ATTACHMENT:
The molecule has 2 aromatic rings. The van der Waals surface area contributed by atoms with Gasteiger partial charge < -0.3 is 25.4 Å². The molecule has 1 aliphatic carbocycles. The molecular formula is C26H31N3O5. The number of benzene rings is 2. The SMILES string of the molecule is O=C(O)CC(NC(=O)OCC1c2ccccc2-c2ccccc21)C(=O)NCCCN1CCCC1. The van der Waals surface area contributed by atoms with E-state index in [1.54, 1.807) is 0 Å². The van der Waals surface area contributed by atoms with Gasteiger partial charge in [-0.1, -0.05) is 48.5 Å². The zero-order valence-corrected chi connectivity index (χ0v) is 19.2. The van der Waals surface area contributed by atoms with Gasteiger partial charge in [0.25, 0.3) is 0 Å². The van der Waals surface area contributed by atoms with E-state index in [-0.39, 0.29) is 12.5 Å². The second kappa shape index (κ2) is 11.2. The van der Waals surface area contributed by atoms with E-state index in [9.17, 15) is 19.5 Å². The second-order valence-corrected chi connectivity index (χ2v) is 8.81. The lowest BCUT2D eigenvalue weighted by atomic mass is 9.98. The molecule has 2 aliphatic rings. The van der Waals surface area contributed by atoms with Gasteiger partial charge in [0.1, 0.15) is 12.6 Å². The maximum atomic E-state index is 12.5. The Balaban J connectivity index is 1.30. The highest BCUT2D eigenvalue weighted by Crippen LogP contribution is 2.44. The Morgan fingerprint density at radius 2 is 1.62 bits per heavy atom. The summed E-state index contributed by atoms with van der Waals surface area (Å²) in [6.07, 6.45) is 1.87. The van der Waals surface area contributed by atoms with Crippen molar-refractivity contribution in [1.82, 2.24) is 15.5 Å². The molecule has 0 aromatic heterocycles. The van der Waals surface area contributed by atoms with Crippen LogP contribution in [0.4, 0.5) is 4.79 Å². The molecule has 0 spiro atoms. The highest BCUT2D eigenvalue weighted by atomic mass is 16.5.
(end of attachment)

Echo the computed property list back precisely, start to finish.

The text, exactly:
The molecule has 2 aromatic rings. The van der Waals surface area contributed by atoms with Gasteiger partial charge < -0.3 is 25.4 Å². The molecule has 1 aliphatic carbocycles. The molecular formula is C26H31N3O5. The number of benzene rings is 2. The SMILES string of the molecule is O=C(O)CC(NC(=O)OCC1c2ccccc2-c2ccccc21)C(=O)NCCCN1CCCC1. The van der Waals surface area contributed by atoms with E-state index in [1.54, 1.807) is 0 Å². The van der Waals surface area contributed by atoms with Gasteiger partial charge in [-0.1, -0.05) is 48.5 Å². The zero-order valence-corrected chi connectivity index (χ0v) is 19.2. The van der Waals surface area contributed by atoms with Gasteiger partial charge in [0.25, 0.3) is 0 Å². The van der Waals surface area contributed by atoms with E-state index in [-0.39, 0.29) is 12.5 Å². The second kappa shape index (κ2) is 11.2. The van der Waals surface area contributed by atoms with E-state index in [9.17, 15) is 19.5 Å². The second-order valence-corrected chi connectivity index (χ2v) is 8.81. The lowest BCUT2D eigenvalue weighted by atomic mass is 9.98. The molecule has 2 aliphatic rings. The van der Waals surface area contributed by atoms with Gasteiger partial charge in [0.1, 0.15) is 12.6 Å². The maximum atomic E-state index is 12.5. The Balaban J connectivity index is 1.30. The highest BCUT2D eigenvalue weighted by Crippen LogP contribution is 2.44. The Morgan fingerprint density at radius 2 is 1.62 bits per heavy atom. The summed E-state index contributed by atoms with van der Waals surface area (Å²) in [6.07, 6.45) is 1.87. The van der Waals surface area contributed by atoms with Crippen molar-refractivity contribution in [1.82, 2.24) is 15.5 Å². The molecule has 0 aromatic heterocycles. The van der Waals surface area contributed by atoms with Crippen LogP contribution in [0.4, 0.5) is 4.79 Å². The molecule has 0 spiro atoms. The highest BCUT2D eigenvalue weighted by atomic mass is 16.5.